After the San Francisco archbishop banned Speaker of the House Nancy Pelosi from receiving Holy Communion due to her stance on abortion, Pope Francis has passed him over for promotion and elevated another bishop to the rank of cardinal — a prelate who holds an opposing position on politicians and the Eucharist.
On Sunday, Francis named Diocese of San Diego Bishop Robert W. McElroy as cardinal. McElroy has been one of the bishops that has spoken out against the calls for bishops to exclude pro-abortion politicians from Communion, Fox News reported.
In choosing McElroy, Pope Francis passed over San Francisco Archbishop Salvatore Cordileone for elevation, as Fox reported.
The issues of Communion and pro-abortion politicians has taken on new visibility since President Joe Biden took office.
Biden is only the second Catholic president in U.S. history.
John F. Kennedy was the first. But since his presidency and assassination took place a decade before the 1973 Roe v Wade decision, the issue of abortion did not have the prominence it has now.
Now, the Supreme Court is potentially on the verge of overturning Roe v. Wade and the battle over abortion is fierce. However, Cordileone said his decision concerning Pelosi was not related to the court’s current position, according to Fox.
According to official Catholic doctrine going back to the church’s beginnings, abortion is wrong.
As “Donum Vitae,” a 1987 instruction from the Vatican’s Congregation for the Doctrine of the Faith, states:
“Human life is sacred because from its beginning it involves the creative action of God and it remains for ever in a special relationship with the Creator, who is its sole end. God alone is the Lord of life from its beginning until its end: no one can under any circumstance claim for himself the right directly to destroy an innocent human being.”
On May 20, Cordileone publicly announced that he had barred Pelosi from receiving Communion in his archdiocese because of her forceful, public support of legal abortion.
Pelosi was “not to be admitted to Holy Communion unless and until she publicly repudiate her support for abortion ‘rights’ and confess and receive absolution,” Cordileone wrote in a public letter.
The archbishop also wrote directly to Pelosi.
“You are not to present yourself for Holy Communion and, should you do so, you are not to be admitted to Holy Communion,” he wrote, Fox News reported.
Three other American bishops have joined Cordileone in barring Pelosi from Communion in their jurisdictions, and others have issued public statements of support for the Cordileone’s decision.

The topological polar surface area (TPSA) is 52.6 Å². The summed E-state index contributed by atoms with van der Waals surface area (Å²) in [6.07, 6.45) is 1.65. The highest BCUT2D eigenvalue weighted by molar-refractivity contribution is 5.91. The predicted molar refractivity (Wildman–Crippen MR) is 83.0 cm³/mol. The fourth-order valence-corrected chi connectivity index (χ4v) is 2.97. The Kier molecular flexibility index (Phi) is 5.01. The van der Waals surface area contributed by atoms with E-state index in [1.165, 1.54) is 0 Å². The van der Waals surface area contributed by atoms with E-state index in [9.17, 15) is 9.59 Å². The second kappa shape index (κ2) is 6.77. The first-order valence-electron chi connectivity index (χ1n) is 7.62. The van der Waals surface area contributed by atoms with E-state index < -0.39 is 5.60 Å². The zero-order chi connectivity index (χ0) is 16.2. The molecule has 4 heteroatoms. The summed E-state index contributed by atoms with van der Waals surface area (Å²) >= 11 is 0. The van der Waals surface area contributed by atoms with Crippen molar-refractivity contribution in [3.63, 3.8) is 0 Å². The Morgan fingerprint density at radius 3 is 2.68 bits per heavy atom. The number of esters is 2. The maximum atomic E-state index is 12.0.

But now, Francis has passed over Cordileone and named McElroy as a cardinal.
McElroy has been very public about warning against the idea of denying Communion to pro-abortion politicians.
“The proposal to exclude pro-choice Catholic political leaders from the Eucharist is the wrong step,” McElroy wrote in a May 5 piece for the Jesuit magazine America. “It will bring tremendously destructive consequences—not because of what it says about abortion, but because of what it says about the Eucharist.”
“The Eucharist is being weaponized and deployed as a tool in political warfare. This must not happen,” McElroy wrote.
There has been continual controversy over this dispute in the church.
Pelosi herself spoke against Cordileone’s decision.
“This decision taking us to privacy and precedent is very dangerous in the lives of so many American people and again not consistent with the Gospel of Matthew,” she said, Fox News reported.
In his letter announcing Pelosi was barred from receiving Communion in his archdiocese, Cordileone quoted statements from Francis about abortion.
“When we fail to acknowledge as part of reality the worth of a poor person, a human embryo, a person with disabilities – to offer just a few examples – it becomes difficult to hear the cry of nature itself; everything is connected,” Francis wrote in the 2015 encyclical “Laudato Si. “Once the human being declares independence from reality and behaves with absolute dominion, the very foundations of our life begin to crumble, for ‘instead of carrying out his role as a cooperator with God in the work of creation, man sets himself up in place of God and thus ends up provoking a rebellion on the part of nature.'”
Bishops have the authority to make decisions about individuals in their own jurisdictions.
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